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'In the Name of the Family' by Sarah Dunant.

For people wanting to gain an insight into life in medieval Italy during the time of the Borgias, this book will not disappoint. Sarah Dunant paints a vivid picture of the power-crazed Borgias and their reputation for cruelty and debauchery. We follow the lives of Pope Alexander V1, his brilliant, mercurial and unstable son, Cesare, and Alexander's daughter, Lucrezia. The author makes it very clear that she feels history has slandered and unfairly portrayed Lucrezia and paints her more as a victim of circumstances. Machiavelli's role in the book is primarily that of a reporter, rather than a central role.

We admired the extensive research carried out by Dunant, but with so many characters and places it made it rather a challenging and frustrating read and perhaps there was too much factual detail which got in the way of the story. It was commented that, apart from Lucrezia's husband, there was not enough development of the characters, and there was a feeling that language came secondary to the story. We debated whether it should have had the title of historical novel or novel.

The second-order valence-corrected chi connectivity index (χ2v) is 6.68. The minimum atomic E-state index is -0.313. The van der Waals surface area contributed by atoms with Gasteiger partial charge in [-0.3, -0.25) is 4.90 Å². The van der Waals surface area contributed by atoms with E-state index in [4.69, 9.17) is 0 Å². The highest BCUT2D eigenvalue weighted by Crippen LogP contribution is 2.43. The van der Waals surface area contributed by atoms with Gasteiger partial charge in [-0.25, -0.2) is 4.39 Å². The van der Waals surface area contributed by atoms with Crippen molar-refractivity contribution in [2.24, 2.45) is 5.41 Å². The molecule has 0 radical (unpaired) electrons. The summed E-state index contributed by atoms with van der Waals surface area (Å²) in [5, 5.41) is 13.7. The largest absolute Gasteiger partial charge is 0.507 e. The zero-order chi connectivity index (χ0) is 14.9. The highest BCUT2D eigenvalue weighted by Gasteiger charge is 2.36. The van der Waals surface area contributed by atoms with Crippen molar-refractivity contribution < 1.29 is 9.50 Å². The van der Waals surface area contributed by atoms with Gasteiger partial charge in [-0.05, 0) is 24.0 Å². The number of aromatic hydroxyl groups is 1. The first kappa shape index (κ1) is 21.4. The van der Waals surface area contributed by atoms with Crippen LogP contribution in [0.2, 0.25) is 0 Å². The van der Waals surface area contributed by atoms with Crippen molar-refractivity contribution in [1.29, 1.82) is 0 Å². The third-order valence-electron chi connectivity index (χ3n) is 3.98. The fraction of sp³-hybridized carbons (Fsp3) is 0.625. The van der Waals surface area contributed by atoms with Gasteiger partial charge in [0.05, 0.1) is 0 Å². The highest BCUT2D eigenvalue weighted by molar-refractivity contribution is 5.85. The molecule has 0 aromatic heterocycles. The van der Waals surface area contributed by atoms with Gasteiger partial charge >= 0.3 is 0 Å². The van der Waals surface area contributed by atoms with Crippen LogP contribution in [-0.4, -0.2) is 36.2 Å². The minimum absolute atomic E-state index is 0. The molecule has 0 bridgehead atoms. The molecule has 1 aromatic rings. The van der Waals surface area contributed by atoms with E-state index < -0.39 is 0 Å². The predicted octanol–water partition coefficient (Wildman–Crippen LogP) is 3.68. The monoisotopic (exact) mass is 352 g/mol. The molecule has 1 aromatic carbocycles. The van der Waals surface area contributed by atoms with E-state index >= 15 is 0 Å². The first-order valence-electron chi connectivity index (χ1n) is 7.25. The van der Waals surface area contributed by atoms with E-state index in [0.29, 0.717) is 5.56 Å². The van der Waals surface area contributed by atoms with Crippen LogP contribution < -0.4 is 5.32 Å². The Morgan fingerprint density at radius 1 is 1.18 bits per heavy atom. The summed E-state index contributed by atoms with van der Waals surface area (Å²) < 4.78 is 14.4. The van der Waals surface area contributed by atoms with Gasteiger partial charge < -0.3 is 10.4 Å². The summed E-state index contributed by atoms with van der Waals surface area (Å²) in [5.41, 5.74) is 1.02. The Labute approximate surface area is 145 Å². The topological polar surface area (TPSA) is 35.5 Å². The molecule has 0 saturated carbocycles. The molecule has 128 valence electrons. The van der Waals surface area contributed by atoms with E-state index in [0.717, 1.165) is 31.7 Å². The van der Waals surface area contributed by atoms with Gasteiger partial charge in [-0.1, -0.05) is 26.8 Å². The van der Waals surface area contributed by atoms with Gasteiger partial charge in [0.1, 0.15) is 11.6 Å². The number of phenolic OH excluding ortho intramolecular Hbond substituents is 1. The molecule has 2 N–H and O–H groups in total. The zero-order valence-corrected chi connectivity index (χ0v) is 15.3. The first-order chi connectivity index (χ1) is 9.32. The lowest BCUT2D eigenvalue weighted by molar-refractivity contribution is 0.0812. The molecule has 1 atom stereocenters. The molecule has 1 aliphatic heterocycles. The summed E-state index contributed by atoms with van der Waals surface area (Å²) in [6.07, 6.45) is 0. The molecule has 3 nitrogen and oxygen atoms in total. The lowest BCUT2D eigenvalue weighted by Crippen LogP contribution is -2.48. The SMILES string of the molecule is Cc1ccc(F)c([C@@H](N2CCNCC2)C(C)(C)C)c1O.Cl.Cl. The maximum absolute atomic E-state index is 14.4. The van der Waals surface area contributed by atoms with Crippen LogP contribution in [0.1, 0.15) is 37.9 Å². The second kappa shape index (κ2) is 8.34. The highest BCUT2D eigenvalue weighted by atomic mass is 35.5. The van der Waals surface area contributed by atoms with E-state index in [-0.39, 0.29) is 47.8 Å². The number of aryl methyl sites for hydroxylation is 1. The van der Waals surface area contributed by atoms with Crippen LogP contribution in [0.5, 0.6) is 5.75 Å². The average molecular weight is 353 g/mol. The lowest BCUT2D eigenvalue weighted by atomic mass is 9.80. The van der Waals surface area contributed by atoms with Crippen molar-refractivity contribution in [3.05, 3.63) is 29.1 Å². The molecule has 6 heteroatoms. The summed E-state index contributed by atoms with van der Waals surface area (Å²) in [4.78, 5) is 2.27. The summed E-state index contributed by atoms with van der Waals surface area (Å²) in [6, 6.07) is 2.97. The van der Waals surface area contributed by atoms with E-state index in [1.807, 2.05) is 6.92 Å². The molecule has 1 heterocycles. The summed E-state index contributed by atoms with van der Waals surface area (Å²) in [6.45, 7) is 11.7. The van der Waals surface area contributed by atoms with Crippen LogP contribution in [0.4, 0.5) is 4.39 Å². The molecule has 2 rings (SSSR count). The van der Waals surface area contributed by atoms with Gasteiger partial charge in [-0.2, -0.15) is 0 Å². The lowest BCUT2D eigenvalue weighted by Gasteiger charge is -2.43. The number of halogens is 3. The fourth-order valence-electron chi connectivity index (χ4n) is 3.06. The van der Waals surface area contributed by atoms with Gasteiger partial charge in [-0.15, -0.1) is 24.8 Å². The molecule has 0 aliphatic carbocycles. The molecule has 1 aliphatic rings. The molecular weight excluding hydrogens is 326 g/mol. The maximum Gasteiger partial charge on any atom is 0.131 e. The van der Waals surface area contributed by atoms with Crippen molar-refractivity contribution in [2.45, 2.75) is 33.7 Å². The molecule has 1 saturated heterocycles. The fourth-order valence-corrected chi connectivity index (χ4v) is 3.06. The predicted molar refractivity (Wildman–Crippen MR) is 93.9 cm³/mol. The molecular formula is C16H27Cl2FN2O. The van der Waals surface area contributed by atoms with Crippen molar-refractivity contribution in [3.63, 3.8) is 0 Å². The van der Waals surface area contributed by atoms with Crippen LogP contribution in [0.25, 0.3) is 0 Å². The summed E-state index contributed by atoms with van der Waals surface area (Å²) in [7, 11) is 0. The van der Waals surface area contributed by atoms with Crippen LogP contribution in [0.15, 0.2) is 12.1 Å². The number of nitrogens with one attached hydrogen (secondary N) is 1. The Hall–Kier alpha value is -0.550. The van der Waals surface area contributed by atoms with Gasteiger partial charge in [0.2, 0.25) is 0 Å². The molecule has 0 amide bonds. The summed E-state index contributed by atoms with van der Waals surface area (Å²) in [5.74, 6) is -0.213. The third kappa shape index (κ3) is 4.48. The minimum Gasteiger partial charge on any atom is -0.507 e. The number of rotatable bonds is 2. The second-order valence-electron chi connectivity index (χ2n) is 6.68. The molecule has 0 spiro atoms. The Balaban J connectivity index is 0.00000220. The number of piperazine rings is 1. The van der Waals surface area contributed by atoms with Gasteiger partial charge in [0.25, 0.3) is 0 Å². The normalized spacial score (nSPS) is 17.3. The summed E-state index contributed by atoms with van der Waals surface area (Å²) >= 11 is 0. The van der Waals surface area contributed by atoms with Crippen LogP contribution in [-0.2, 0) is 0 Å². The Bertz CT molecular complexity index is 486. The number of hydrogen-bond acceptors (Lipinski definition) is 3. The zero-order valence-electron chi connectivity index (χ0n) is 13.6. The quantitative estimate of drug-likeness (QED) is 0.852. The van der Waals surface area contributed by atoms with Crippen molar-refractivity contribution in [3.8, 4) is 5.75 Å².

For an author it must be problematic to work out exactly how much is owed to the dead in terms of accuracy and justice. Sarah Dunant is much acclaimed for her research and insight, and this came across in her book and whetted our appetites for more information about the period, but we were not entirely convinced that this was the great book it is held up to be.